REDWOOD SHORES (AP) — Oracle Corp.’s net income jumped 28 percent in the latest quarter, its biggest increase in more than two years and another sign that companies are spending more liberally on technology.
Oracle’s strong performance arrived amid worries about the industry’s recovery. Other technology big shots, such as Cisco Systems Inc. and Intel Corp., stirred fears with recent earnings reports that showed sluggish demand from consumers and state governments in the U.S.
Oracle, one of the world’s biggest software makers, demonstrated in its latest numbers that it is shielded somewhat from sudden market swings because nearly half of its revenue comes from support contracts that provide consistent revenue throughout the year. The results were reported Thursday after the market closed.
Locking in new customers so they’ll buy those support contracts is critical to Oracle. A key measure of how well the company is doing that – the sale of new software licenses – was higher than Oracle had earlier predicted.
Oracle also cited improving profitability at the Sun Microsystems business it bought nearly a year ago for $7.3 billion as another reason for its better-than-expected results. That acquisition gave Oracle a computer server business and transformed the company into more of a one-stop shop for technology.
Oracle’s outspoken CEO, Larry Ellison, used a conference call with analysts as an opportunity to slap Oracle’s new foe, Hewlett-Packard Co., whose servers Ellison called slow and expensive and “extremely vulnerable” to losing market share. An HP representative did not immediately return a message for comment from The Associated Press.
Ellison praised another rival, IBM Corp., calling their products “quite competitive.”
Oracle’s net income in the three months ended Nov. 30 was $1.87 billion, or 37 cents per share, compared with $1.46 billion, or 29 cents per share, a year ago. The last time Oracle’s net income grew by such a large margin was in 2008.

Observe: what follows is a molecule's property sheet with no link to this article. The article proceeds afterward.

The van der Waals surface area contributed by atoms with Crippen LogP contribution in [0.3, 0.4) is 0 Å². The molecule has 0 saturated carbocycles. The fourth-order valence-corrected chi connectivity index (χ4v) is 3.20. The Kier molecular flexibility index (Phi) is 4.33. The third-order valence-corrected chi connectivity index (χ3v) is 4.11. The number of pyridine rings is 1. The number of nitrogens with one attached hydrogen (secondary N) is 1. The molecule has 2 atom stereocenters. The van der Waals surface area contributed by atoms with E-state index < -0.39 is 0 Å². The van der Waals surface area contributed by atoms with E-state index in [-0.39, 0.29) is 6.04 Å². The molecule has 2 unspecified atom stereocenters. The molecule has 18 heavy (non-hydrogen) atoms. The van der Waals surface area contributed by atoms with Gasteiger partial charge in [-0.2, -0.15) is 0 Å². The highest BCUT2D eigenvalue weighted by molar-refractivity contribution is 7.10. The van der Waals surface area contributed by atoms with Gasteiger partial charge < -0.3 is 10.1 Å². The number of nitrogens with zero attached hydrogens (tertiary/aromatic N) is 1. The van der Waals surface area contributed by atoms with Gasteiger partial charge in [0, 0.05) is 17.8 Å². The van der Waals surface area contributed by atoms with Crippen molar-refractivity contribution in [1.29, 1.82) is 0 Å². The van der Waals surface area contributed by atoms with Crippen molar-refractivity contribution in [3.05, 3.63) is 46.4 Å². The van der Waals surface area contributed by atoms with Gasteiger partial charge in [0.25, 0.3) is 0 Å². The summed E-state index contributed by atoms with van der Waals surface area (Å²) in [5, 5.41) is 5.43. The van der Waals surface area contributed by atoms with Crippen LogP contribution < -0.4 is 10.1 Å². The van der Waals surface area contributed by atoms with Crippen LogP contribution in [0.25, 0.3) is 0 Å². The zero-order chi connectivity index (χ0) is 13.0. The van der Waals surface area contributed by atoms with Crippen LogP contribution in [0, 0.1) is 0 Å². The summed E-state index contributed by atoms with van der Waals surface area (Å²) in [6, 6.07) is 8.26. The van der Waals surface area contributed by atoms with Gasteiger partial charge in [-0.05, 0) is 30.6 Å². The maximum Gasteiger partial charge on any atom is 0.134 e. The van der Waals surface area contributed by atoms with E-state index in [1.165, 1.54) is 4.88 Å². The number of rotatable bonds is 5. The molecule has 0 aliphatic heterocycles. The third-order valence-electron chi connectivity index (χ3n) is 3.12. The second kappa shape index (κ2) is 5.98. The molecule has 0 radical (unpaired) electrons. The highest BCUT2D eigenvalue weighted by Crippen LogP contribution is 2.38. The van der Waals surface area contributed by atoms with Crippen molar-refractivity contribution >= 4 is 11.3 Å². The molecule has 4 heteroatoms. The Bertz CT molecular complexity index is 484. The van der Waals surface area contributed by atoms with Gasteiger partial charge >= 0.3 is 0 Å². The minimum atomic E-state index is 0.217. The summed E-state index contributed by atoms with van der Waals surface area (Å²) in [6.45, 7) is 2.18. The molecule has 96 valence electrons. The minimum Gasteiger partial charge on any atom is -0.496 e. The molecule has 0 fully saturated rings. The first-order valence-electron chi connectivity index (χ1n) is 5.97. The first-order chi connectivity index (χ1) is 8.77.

Excluding items, the company earned 51 cents per share in the latest period, topping the 46 cents per share that analysts polled by Thomson Reuters expected.
Revenue jumped 47 percent to $8.58 billion, higher than the $8.34 billion analysts expected. The increase in revenue was so large because Oracle didn’t own Sun at this time last year.
Yun Kim, an analyst with Gleacher & Co., said that spending on new information technology products and services is accelerating, helping companies such as Oracle. But not all are benefiting: growth at some companies with aging product lines or those whose products aren’t being upgraded as often has taken a hit, Kim said.
“The pace of new IT initiatives seems to be healthy – that’s the key takeaway from Oracle’s results,” Kim said. “Some of the other tech bellwethers are struggling because they don’t have the right products.”
Oracle shares rose $1.33, or 4.4 percent, to $31.60 in after-hours trading, after the results were reported. During the regular trading session, they fell 22 cents to close at $30.27.
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